Liberman appears to drop unity coalition demand, is willing to partner with left
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Liberman appears to drop unity coalition demand, is willing to partner with left

Kingmaker Yisrael Beytenu chair says he’s not opposed to serving with Labor-Gesher-Meretz alliance; says it’s clear that Likud-Blue and White government won’t happen

Stuart Winer is a breaking news editor at The Times of Israel.

Blue and White party chairman MK Benny Gantz, right and Yisrael Beytenu party chairman Avigdor Liberman give a joint statement to the media after a meeting for coalition negotiations at the Kfar Maccabia Hotel in Ramat Gan, on November 14, 2019. (Avshalom Sassoni/Flash90)
Illustrative: Blue and White party chairman MK Benny Gantz, right and Yisrael Beytenu party chairman Avigdor Liberman give a joint statement to the media after a meeting for coalition negotiations at the Kfar Maccabia Hotel in Ramat Gan, on November 14, 2019. (Avshalom Sassoni/Flash90)

Yisrael Beytenu leader MK Avigdor Liberman on Thursday said he wouldn’t rule out sitting in a government with the leftist Labor-Gesher-Meretz alliance after the coming national elections and appeared to drop his previous demand for a unity government of the Likud and Blue and White parties.

Liberman — whose policies on religion and state are in line with those of Labor-Gesher-Meretz, but whose hawkish views on security and relations with the Palestinians are in stark contrast — recalled to Army Radio that he has in the past sat around the cabinet table with Labor party leader MK Amir Peretz, and that Gesher leader Orly Levy-Abekasis was once a member of his Yisrael Beytenu party.

“I sat in a government with Peretz and I had no problem getting along,” Liberman said, referring to the period in 2013 when Peretz was environment minister in a government led by Prime Minister Benjamin Netanyahu. Liberman was foreign minister at the time.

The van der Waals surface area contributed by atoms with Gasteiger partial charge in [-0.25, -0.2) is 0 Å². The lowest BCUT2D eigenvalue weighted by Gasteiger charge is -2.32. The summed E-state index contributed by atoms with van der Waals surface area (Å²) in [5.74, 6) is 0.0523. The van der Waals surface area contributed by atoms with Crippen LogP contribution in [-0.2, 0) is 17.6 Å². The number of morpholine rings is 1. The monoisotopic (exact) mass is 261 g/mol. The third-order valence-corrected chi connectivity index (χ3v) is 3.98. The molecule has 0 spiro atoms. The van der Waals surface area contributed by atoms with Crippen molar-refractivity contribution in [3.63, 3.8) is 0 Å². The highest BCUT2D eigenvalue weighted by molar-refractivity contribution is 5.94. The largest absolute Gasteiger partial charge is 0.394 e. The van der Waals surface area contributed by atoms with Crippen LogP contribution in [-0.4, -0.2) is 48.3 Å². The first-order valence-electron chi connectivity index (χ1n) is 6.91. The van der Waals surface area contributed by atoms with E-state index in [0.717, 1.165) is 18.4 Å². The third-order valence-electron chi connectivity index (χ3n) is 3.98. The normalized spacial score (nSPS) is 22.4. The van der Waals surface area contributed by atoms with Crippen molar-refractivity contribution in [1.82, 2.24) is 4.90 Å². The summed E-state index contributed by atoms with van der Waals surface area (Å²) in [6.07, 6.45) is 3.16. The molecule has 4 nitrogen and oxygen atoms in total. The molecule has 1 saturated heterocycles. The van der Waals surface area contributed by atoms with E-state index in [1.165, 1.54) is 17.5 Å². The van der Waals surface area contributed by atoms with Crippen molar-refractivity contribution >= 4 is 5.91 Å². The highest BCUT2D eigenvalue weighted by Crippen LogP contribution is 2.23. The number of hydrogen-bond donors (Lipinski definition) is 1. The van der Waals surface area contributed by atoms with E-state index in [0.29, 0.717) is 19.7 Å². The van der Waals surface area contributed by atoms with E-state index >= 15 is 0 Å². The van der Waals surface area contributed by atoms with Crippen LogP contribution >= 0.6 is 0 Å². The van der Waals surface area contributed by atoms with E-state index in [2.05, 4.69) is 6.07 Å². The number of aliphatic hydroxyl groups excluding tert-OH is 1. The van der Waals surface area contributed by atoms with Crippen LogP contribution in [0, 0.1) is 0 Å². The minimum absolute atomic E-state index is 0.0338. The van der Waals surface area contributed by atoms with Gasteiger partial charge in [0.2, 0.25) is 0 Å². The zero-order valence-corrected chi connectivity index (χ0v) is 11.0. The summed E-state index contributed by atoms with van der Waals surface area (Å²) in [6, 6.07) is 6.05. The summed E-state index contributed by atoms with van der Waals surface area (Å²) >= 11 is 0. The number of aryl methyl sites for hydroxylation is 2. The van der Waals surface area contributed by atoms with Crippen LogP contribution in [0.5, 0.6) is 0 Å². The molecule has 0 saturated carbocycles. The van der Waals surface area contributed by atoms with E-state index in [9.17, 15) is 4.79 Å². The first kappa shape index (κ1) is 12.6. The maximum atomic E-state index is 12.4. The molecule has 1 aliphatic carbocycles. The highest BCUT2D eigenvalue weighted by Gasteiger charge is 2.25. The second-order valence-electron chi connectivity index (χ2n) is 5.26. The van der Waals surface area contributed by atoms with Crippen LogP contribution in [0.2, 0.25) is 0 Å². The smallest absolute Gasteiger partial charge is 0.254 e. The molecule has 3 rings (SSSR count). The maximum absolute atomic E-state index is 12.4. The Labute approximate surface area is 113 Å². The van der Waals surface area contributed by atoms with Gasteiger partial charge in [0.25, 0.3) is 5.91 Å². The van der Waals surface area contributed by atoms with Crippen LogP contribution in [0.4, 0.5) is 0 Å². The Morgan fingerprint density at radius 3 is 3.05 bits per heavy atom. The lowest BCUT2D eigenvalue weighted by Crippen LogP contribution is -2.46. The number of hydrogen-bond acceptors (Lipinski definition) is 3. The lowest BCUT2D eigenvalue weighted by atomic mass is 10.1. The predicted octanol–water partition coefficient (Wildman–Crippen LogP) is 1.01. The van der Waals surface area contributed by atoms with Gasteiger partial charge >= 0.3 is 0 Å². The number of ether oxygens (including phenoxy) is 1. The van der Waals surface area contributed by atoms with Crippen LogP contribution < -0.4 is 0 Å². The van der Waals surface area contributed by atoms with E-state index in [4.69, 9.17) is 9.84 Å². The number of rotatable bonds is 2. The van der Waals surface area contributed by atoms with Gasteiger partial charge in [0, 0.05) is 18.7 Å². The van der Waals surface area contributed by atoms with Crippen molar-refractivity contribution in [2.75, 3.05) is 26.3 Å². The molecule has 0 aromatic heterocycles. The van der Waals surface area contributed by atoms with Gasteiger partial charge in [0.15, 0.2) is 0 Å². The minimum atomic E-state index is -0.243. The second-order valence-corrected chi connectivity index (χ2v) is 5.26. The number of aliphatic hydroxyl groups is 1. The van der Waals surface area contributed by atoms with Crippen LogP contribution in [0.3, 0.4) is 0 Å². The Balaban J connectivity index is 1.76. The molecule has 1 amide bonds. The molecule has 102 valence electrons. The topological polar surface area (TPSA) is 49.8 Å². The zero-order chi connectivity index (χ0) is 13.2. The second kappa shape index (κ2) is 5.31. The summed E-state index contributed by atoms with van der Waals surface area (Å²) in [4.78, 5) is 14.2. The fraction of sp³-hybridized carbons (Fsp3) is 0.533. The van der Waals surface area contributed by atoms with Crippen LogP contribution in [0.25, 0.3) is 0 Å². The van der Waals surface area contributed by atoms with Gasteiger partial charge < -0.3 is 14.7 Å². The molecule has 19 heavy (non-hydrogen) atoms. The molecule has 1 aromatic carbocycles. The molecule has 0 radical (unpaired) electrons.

Liberman, whose party is predicted to win eight seats in the March 2 election, likely again putting him in a kingmaker position, further said he was prepared to join a coalition led by Netanyahu’s rival, Blue and White party leader MK Benny Gantz.

“It all depends on the baseline,” he said referring to his demands for greater rights for the secular community in a country where marriage, divorce, and conversion rituals are controlled by Orthodox parties.

MK Amir Peretz, right, MK Avi Dichter, center, and then defense minister Avigdor Liberman attend a Defense and Foreign Affairs Committee meeting at the Knesset, on October 22, 2018. (Miriam Alster/Flash90)

A political deadlock prevented two previous elections from yielding a coalition, leading to elections on March 2, the third vote within a year. Following the September vote, Netanyahu led a 55-MK bloc of right-wing and religious parties — short of the 61 seats he needed to form a majority government — facing Gantz at the head of a smaller center-left bloc. On the sidelines, and refusing to join either side in a coalition, sat Yisrael Beytenu and the Joint List, an alliance of four majority-Arab parties.

Following the last election in September, Yisrael Beytenu had enough seats to carry Netanyahu past the 61-seat minimum he needed, but Liberman instead insisted only on a unity government formed of Likud, Blue and White, and his Yisrael Beytenu party.

Netanyahu and Gantz, both given a shot at forming a government, failed to reach agreements on a unity government.

However, Liberman indicated Thursday he will no longer make that demand after the coming election.

“It is clear that a unity government will not be formed. It didn’t happen the previous two times,” he said.